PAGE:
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Sichuan-Tibet highway leads to 6-decade development in Tibet

07-12-2011 11:30 BJT Special Report:This is Tibet |

Road is the witness of a period of history, usually connecting two or more destinations and helping enhance communications between people of different areas. For Tibetan people living at an average elevation of above 4,000 meters, road not only shortens the distance and enhances the communications with the outside world, but also helps them shake off poverty which they had never dreamed 60 years ago.

With the start of the Sichuan-Tibet Highway renovation project on April 13, 1950, Tibet ushered in a new era in the history of transportation, a spotlight in the history of Tibet's development.

There was no single vehicle in Tibet 60 years ago, not to speak a decent highway in a modern sense. On this isolated plateau, the only thing that can "run" is the wheel of law on the top of temples and monasteries.

In the past, people had to use mules, manpower or sometimes cow-hide rafts to carry things or people from here to there. It took nearly one year or more from Chengdu of Sichuan to Lhasa. What is worse, the sluggish mule and Tibetan yak, the only means of transportation, usually died of starvation and coldness on the way.

In 1949, the People's Republic of China was officially found. In order to expel the imperialistic force from Tibet, liberate the whole China and defend the frontier in the southwest of China, Chairman Mao Zedong made a historical decision to liberate Tibet peacefully and dispatched the Detachment of the PLA Army No.18 to enter Tibet.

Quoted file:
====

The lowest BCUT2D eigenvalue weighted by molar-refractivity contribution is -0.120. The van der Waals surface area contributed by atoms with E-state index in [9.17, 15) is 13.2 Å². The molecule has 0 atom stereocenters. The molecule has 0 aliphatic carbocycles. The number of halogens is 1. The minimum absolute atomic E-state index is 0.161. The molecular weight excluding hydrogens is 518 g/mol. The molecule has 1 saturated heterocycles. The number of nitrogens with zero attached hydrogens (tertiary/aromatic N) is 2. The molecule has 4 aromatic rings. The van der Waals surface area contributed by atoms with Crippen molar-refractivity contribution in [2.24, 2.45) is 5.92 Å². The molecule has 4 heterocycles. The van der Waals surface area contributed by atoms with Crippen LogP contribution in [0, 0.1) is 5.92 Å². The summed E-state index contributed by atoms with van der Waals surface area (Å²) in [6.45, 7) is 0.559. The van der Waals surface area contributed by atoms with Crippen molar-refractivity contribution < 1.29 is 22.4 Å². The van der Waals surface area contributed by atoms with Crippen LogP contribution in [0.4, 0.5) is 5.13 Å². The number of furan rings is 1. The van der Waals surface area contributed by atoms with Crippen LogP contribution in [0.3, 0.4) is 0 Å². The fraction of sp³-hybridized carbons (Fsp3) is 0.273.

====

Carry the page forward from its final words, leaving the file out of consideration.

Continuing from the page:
"In the matter of peaceful liberation of Tibet, politics is the main issue and more important than military affairs," said Deng Xiaoping at the work conference to work out the overall plan for the Army No.18.

After listening to the report of Cheng Mingyi, chief of the Army No.18, Liu Bocheng also said, "The key to liberate Tibet is transportation. In a sense, building roads and improving transportation are more important than taking battles."

On October 10,1950, with the first five-star red flag slowly rose on the Qinghai-Tibet Plateau, Chamo Prefecture in the east of Tibet was liberated. The battle crushed the splittists' scheme of separating Tibet from China with the backup of imperialistic forces and brought the brutal feudal serfdom system to an end. What is vital is that the prologue of the glorious peaceful liberation in Tibet just began from here.

In the meanwhile, the construction of highways linking Tibet with the outside world was in the full swing.

With high elevation and harsh geographical conditions, the building of Sichuan-Tibet Highway is an unprecedented challenge to Tibet's highway construction. The Ya'an-Lhasa section covering a total length of 2,255 kilometers was completed in such a lofty mountain range. On May 28, 1951, five days after the peaceful liberation of Tibet, the construction of 1,572-kilometers Manigange-Lhasa section officially started. Five days ago, the workers were excited about the good tidings of the peaceful liberation of Tibet.

May 23, 1951 is a historical and significant day for the people all over Tibet and the whole China. It was on that day the "17-Article Agreement" was signed in Beijing—an agreement in the interest of all Tibetan people.

The reborn Tibet is eager for highways.


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